So, one afternoon, he made a decision and ended the deliberation with the assistance of a squad of his most loyal officers.

Coron Bakdunis comes to power. (or the Death of Nero - same difference.)

Coron put Markaz under martial law and prepared his force to meet the goblin horde. One of his key decisions--and one that had been blocked by the Council--was to retool several hundred of his finest fighters to be light, mobile infantry that could act as scouts and also waylay the goblins from behind the front line. He called these troops the Rangers.

He conscripted every man, woman, and child that could physically hold a weapon, training each to the best of their ability. As refugees arrived, only the sick and injured were allowed to rest. The others were put to work somehow. In the short period of time after taking over the city, Coron was able to establish a rag-tag force to meet the goblins at the city walls.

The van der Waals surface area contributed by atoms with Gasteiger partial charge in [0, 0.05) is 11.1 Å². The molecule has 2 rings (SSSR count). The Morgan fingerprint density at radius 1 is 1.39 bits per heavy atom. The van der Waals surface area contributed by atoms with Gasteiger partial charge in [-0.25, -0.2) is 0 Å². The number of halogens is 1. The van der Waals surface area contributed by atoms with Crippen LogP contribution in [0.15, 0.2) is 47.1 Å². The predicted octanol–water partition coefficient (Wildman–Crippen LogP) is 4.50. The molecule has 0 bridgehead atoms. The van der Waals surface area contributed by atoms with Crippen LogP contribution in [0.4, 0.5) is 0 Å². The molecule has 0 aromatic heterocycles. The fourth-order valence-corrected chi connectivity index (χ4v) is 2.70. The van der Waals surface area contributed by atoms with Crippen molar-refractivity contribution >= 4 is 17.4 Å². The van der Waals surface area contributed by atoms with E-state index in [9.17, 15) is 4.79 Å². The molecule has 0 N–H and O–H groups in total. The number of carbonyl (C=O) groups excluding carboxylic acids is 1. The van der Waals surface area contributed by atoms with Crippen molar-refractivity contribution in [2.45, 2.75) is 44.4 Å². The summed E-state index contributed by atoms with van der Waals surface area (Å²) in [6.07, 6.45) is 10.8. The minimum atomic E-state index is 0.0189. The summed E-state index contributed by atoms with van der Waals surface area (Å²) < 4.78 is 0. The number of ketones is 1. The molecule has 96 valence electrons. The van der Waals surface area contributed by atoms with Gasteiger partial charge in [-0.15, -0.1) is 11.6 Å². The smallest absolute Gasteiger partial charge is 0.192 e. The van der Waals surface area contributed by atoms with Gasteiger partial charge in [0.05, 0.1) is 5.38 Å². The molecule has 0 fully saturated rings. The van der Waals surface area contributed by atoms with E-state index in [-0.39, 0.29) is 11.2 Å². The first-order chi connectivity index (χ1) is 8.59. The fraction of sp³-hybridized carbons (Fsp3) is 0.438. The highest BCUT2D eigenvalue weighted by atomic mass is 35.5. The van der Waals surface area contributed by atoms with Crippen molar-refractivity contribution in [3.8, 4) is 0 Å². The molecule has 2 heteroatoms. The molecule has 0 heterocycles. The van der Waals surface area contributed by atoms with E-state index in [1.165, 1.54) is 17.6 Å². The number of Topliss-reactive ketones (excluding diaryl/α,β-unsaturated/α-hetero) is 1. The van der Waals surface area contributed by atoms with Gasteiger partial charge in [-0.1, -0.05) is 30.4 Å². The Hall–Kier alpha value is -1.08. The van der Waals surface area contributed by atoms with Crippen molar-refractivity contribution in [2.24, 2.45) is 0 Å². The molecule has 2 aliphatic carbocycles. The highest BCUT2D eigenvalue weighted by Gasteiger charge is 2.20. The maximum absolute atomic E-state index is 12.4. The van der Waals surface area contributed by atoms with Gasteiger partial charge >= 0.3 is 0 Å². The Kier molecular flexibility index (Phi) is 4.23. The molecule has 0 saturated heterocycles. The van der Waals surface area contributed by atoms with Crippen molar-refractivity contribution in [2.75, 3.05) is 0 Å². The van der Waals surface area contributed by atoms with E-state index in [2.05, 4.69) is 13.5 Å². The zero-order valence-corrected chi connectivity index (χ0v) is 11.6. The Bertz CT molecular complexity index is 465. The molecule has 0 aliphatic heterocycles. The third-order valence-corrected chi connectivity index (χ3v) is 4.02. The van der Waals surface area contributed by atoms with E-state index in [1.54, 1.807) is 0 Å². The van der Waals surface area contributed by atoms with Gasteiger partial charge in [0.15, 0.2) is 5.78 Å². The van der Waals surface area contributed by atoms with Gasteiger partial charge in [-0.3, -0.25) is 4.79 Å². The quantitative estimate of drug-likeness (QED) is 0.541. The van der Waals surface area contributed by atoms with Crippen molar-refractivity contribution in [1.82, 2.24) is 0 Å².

The city held, but not without massive casualties and widespread damage. Coron retained his position as both leader of the Guard and de facto leader of the city and began the long, slow process of rebuilding. He would not have much opportunity to be a builder, however, as he was taken by illness not two years after the end of the Goblin War. His brother, Kalan, succeeded him. Kalan would rule Markaz--and effectively most of the human population--for the next twenty years. He saw the people through the chaos of those early years, a famine, and the initial rebuilding of civilization. There have been a total of five Bakdunis rulers in the decades since the Goblin Wars.

In many ways, civilization is still being rebuilt, but the Bakdunis family proudly takes credit for both saving human society and reestablishing over the past decades. Many are prone to agree, but there are those who believe that the Bakdunis family has done little except enrich and empower themselves. They continue to rule, however, by way of their shrewd ability to build and maintain political alliances, to suppress the opposition, and to make sure that the right people get rich and the right people disappear. It's a robust system, but how long can it last?